February 26, 2018
Last year, the Government of Canada launched the Innovation Superclusters Initiative (ISI) to support industry-led consortia that had “the greatest potential to energize the economy and become engines of growth.”
This month, Minister of Innovation, Science and Economic Development Navdeep Bains named the British Columbia-based Digital Technology Supercluster as one of five consortia that would receive up to $950 million in funding over five years. UBC was a founding member of the supercluster, which includes multiple researchers from UBC’s Faculty of Applied Science and over 200 academic institutions, not-for-profits and private sector enterprises across the country,
Minister Bains, who made the announcement at the Canada Science and Technology Museum in Ottawa, noted that the ISI would create upwards of 50,000 “middle class jobs” and would boost Canada’s economy by $50 billion over the next 10 years. The founding members of the Digital Technology Supercluster also include Microsoft, Telus and D-Wave.
“We’re grateful to the Government of Canada and all of UBC’s consortium partners for their support and their commitment to developing innovative and beneficial new digital technologies,” said Dr. James Olson, the Dean of the UBC Faculty of Applied Science. “These collaborations will create unique opportunities for students and researchers to help make major positive real-world impacts in vital fields like advanced manufacturing and personalized medicine.”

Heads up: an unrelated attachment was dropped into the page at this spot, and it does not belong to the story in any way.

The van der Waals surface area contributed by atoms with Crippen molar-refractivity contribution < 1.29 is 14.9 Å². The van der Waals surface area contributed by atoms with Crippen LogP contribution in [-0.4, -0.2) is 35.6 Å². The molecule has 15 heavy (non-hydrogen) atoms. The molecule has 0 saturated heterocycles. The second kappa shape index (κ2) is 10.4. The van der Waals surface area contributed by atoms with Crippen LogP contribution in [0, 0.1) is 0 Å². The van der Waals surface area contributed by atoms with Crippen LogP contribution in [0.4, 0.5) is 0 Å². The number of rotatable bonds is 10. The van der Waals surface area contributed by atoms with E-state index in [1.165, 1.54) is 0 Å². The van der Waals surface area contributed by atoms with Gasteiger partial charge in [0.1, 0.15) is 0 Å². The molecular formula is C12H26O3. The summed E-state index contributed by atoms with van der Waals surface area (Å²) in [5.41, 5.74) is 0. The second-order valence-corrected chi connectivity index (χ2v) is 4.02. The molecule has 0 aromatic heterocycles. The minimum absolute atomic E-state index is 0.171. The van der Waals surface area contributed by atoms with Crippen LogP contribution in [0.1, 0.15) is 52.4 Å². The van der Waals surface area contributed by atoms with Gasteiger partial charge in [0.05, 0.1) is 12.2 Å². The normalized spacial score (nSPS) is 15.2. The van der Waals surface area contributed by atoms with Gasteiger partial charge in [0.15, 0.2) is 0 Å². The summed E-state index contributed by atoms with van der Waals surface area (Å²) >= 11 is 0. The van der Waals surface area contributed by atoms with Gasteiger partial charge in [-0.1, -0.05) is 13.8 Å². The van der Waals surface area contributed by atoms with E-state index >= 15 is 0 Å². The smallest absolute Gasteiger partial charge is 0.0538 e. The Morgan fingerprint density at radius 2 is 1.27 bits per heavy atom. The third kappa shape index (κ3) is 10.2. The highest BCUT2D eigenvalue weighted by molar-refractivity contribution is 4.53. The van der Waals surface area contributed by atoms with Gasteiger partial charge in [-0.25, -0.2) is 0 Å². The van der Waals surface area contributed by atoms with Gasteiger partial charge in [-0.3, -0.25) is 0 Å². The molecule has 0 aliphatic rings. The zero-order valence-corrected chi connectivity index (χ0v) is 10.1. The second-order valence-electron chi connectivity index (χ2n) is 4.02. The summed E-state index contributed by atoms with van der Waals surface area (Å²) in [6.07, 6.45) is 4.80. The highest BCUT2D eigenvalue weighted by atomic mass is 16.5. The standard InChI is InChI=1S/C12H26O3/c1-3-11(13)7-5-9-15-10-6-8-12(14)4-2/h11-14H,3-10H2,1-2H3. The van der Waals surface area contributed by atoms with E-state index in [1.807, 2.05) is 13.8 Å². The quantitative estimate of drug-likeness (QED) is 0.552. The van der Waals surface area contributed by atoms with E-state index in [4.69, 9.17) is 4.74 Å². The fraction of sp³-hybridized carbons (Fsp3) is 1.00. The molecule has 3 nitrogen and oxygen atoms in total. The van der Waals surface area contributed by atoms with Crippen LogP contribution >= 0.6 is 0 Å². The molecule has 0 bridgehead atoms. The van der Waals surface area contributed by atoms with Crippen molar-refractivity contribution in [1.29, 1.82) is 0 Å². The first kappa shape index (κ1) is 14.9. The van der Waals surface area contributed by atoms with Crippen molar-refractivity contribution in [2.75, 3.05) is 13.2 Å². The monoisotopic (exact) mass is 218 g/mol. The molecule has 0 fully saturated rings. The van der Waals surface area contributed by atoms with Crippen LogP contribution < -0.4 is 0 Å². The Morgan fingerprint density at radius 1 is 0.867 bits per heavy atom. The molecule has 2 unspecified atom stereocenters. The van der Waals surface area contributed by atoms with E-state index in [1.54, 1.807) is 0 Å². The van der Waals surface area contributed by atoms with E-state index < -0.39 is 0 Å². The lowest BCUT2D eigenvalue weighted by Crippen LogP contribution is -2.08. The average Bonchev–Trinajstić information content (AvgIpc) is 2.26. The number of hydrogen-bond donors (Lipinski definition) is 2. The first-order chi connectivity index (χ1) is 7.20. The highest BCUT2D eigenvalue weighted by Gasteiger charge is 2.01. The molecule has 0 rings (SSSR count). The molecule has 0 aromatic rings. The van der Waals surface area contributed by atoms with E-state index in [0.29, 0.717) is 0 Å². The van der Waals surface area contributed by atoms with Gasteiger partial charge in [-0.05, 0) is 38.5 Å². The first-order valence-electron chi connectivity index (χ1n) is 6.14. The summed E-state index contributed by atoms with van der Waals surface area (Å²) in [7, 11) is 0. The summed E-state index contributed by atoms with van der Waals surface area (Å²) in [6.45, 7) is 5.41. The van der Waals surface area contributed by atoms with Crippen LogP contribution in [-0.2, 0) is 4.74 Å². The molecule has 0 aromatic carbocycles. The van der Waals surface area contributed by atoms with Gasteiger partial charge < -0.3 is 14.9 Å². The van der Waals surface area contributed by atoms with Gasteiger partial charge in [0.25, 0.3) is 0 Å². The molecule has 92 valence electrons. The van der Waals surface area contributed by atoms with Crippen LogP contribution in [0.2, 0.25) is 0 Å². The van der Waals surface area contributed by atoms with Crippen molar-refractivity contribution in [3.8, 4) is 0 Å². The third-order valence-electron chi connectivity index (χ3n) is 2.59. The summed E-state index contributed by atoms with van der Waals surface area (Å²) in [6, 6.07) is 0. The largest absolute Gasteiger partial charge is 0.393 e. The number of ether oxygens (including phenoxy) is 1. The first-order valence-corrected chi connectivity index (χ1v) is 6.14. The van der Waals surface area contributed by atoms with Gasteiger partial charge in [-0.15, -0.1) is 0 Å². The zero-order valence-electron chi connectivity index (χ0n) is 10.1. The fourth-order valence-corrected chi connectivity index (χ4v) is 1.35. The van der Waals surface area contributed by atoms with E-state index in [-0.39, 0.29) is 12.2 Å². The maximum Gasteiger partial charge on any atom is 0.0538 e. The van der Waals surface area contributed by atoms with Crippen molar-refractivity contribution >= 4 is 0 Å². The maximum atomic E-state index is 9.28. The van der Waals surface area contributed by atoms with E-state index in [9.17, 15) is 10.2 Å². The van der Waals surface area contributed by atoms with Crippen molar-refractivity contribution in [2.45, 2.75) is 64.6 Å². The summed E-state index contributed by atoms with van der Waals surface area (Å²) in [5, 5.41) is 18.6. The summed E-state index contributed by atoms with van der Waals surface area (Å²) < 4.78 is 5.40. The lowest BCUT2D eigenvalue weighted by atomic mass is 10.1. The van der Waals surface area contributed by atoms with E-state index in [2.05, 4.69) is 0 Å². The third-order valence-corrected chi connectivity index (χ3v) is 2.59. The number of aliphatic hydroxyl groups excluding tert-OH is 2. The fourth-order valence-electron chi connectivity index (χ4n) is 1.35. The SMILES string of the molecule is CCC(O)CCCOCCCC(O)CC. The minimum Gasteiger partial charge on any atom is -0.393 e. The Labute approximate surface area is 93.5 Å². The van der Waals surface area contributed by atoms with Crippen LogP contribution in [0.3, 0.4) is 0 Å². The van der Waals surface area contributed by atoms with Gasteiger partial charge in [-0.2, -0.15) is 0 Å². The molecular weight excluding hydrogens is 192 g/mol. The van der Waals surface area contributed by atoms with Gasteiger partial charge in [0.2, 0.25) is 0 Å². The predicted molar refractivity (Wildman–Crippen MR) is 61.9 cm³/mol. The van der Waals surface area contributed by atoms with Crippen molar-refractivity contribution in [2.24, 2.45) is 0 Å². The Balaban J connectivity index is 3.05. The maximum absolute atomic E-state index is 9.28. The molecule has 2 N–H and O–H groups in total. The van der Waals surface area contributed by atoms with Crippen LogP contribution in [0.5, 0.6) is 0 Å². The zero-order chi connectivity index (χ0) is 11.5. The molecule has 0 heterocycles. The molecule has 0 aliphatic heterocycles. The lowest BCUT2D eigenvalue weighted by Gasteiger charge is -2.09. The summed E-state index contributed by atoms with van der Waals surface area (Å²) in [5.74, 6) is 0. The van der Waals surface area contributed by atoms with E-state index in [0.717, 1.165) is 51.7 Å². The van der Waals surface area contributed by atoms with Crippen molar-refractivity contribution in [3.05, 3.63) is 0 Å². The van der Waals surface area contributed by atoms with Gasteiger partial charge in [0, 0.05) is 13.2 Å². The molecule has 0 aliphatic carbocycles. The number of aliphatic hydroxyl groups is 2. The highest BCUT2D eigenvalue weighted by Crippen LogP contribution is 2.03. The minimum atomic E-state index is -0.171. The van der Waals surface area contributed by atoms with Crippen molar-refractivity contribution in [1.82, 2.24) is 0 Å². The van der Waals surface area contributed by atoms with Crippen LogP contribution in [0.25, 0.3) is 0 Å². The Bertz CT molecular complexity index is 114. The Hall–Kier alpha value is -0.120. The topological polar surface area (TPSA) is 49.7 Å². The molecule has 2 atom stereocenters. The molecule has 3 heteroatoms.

The private sector has committed more than $500 million to the supercluster, which aims to advance Canada’s digital economy through big data-based innovations in three main sectors: precision health, natural resources and manufacturing.
One of the first projects to be pursued by the supercluster is the UBC-based Learning Factory. It will comprise both a state-of-the-art physical factory and a digital counterpart that may enable manufacturing solutions to be developed in a virtual environment before being applied in the real world. Intended to serve as both an industrial and educational facility, the Learning Factory has the potential to reduce significantly the risk, time and costs associated with existing technology development processes in the manufacturing industry.
“This initiative has already fostered unprecedented collaboration throughout the BC technology community and indeed across sectors and between provinces — collaboration that likely would not have occurred otherwise,” wrote UBC President Santa Ono in a recent blog post. “I am truly excited about opportunities to strengthen existing partnerships and build new ones that will benefit BC and Canada.”
The other consortia named by Minister Bains are the Quebec-based AI-powered supply chain supercluster, the Ontario-based advanced manufacturing supercluster, the Atlantic Canada-based ocean supercluster and the Prairies-based protein industries supercluster.